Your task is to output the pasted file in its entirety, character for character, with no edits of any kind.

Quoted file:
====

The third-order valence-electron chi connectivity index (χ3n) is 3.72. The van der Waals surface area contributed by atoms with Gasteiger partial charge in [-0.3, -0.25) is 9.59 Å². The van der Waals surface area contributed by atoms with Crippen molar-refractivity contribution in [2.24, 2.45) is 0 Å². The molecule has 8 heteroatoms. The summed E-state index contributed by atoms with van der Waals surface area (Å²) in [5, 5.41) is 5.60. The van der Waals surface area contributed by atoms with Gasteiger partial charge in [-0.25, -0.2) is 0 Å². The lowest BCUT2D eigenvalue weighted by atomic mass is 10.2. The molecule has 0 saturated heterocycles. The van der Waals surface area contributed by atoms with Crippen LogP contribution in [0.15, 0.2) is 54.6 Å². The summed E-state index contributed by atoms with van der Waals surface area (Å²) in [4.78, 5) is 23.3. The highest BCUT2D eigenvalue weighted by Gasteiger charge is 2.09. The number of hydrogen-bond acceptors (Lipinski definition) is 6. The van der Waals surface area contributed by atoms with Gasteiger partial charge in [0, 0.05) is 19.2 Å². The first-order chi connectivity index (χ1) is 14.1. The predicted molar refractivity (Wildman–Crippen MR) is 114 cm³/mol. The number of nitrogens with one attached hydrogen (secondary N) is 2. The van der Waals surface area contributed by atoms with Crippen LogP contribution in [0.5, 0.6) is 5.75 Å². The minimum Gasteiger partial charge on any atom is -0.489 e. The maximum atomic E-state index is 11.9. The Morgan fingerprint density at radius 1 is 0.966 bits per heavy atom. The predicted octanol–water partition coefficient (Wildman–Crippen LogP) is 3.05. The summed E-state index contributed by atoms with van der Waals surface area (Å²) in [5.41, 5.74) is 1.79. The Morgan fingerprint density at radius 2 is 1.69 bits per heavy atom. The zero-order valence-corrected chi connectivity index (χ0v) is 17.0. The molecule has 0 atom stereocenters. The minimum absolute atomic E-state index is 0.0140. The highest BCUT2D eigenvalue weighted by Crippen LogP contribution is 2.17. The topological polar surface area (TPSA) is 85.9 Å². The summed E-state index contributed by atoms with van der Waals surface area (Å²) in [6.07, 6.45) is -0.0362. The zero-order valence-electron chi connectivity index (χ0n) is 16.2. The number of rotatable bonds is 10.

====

The third-order valence-electron chi connectivity index (χ3n) is 3.72. The van der Waals surface area contributed by atoms with Gasteiger partial charge in [-0.3, -0.25) is 9.59 Å². The van der Waals surface area contributed by atoms with Crippen molar-refractivity contribution in [2.24, 2.45) is 0 Å². The molecule has 8 heteroatoms. The summed E-state index contributed by atoms with van der Waals surface area (Å²) in [5, 5.41) is 5.60. The van der Waals surface area contributed by atoms with Gasteiger partial charge in [-0.25, -0.2) is 0 Å². The lowest BCUT2D eigenvalue weighted by atomic mass is 10.2. The molecule has 0 saturated heterocycles. The van der Waals surface area contributed by atoms with Crippen LogP contribution in [0.15, 0.2) is 54.6 Å². The summed E-state index contributed by atoms with van der Waals surface area (Å²) in [4.78, 5) is 23.3. The highest BCUT2D eigenvalue weighted by Gasteiger charge is 2.09. The number of hydrogen-bond acceptors (Lipinski definition) is 6. The van der Waals surface area contributed by atoms with Gasteiger partial charge in [0, 0.05) is 19.2 Å². The first-order chi connectivity index (χ1) is 14.1. The predicted molar refractivity (Wildman–Crippen MR) is 114 cm³/mol. The number of nitrogens with one attached hydrogen (secondary N) is 2. The van der Waals surface area contributed by atoms with Crippen LogP contribution in [0.5, 0.6) is 5.75 Å². The minimum Gasteiger partial charge on any atom is -0.489 e. The maximum atomic E-state index is 11.9. The Morgan fingerprint density at radius 1 is 0.966 bits per heavy atom. The predicted octanol–water partition coefficient (Wildman–Crippen LogP) is 3.05. The summed E-state index contributed by atoms with van der Waals surface area (Å²) in [5.41, 5.74) is 1.79. The Morgan fingerprint density at radius 2 is 1.69 bits per heavy atom. The zero-order valence-corrected chi connectivity index (χ0v) is 17.0. The molecule has 0 atom stereocenters. The minimum absolute atomic E-state index is 0.0140. The highest BCUT2D eigenvalue weighted by Crippen LogP contribution is 2.17. The topological polar surface area (TPSA) is 85.9 Å². The summed E-state index contributed by atoms with van der Waals surface area (Å²) in [6.07, 6.45) is -0.0362. The zero-order valence-electron chi connectivity index (χ0n) is 16.2. The number of rotatable bonds is 10.